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Engineers seek to use the least obtrusive measure that will work. Traffic signals usually are appropriate only after other measures are found to be ineffective in improving an intersection's operation.
If the study shows that less restrictive measures are not effective and a traffic signal is justified, engineers begin the numerous tasks in planning for, designing, and installing the signal equipment. Additionally, many new signals require other physical changes to be made to the intersection, along with new traffic signs and pavement markings necessary for the intersection to operate properly.
Because of its complexity, a signal installation requires time and money to plan, design, and construct. A new installation on a major road typically costs about $75,000 or more. Timewise, the process, from an initial inquiry until the signal is operational, usually takes nine months to a year. Costs and time requirements are greater if the intersection is complex, the signal is to be interconnected to nearby signals, or special features or roadway changes are needed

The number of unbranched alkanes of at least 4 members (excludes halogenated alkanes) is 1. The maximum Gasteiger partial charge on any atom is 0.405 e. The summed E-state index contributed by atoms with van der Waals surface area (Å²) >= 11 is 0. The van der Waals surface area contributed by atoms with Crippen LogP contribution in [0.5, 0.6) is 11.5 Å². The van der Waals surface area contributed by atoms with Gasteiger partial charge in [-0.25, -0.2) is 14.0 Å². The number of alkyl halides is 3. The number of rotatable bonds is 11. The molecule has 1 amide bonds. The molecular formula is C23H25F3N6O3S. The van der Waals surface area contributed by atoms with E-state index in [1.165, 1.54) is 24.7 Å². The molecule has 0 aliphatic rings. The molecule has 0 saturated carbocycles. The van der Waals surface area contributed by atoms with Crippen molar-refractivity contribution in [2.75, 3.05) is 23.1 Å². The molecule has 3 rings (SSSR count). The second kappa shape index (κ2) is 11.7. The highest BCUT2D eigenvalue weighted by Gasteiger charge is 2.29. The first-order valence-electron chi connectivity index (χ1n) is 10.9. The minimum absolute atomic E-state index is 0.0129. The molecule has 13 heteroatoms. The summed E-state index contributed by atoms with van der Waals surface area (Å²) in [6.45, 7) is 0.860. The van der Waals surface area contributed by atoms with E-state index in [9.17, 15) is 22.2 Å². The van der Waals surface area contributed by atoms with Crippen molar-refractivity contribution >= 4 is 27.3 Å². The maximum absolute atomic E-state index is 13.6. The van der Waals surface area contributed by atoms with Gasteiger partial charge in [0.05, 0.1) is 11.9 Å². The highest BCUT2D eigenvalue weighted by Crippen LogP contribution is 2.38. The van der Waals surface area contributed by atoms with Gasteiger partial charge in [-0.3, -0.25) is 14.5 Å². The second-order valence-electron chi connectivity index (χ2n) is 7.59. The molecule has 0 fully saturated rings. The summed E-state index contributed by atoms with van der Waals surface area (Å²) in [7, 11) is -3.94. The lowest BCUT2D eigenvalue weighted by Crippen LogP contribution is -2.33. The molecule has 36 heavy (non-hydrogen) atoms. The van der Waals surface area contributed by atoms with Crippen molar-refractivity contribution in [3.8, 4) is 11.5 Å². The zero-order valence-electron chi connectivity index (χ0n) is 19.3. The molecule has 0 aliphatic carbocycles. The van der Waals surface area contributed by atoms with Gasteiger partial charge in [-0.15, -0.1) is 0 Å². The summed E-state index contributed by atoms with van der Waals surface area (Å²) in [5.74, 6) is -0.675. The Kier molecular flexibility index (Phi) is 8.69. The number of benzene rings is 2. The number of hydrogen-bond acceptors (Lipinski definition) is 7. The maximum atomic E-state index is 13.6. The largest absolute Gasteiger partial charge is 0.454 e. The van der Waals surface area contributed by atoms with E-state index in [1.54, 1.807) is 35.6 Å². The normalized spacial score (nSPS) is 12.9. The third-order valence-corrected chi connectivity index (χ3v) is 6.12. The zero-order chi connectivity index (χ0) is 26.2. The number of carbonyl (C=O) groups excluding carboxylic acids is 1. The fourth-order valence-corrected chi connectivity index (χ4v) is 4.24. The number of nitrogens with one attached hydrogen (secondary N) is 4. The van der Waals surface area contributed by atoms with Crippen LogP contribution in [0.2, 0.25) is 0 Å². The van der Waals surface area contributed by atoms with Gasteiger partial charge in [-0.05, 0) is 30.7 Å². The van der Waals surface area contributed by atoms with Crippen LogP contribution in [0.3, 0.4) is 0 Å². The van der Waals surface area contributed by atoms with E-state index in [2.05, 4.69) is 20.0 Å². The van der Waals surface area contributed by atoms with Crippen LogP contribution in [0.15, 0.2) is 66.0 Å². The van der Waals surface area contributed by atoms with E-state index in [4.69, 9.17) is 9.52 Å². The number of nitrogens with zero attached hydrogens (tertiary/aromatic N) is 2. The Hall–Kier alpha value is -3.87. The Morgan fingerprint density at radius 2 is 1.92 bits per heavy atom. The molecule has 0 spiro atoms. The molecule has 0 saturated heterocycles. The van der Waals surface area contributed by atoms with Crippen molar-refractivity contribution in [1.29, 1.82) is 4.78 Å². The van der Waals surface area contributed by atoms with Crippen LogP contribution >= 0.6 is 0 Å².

At the intersection of two or more state highways or a state highway with a municipal street, the State pays the full cost of a traffic signal, including the on-going power and maintenance costs. Where a state road intersect a county road, installation and operating costs are shared by the State and the county, generally based on the number of legs of the intersection that are on the respective road systems. Costs for a signal at intersections of local roads and streets are the responsibility of the local jurisdiction. Residential and commercial land developers pay the installation and power costs for signal installations at intersections involving their access roads.
Ultimately, those who use our highways largely pay for traffic signals through the various user taxes. What would be most unfortunate is for our citizens to pay for an unjustified signal through taxes and pay again through unnecessary delays and increased accidents.
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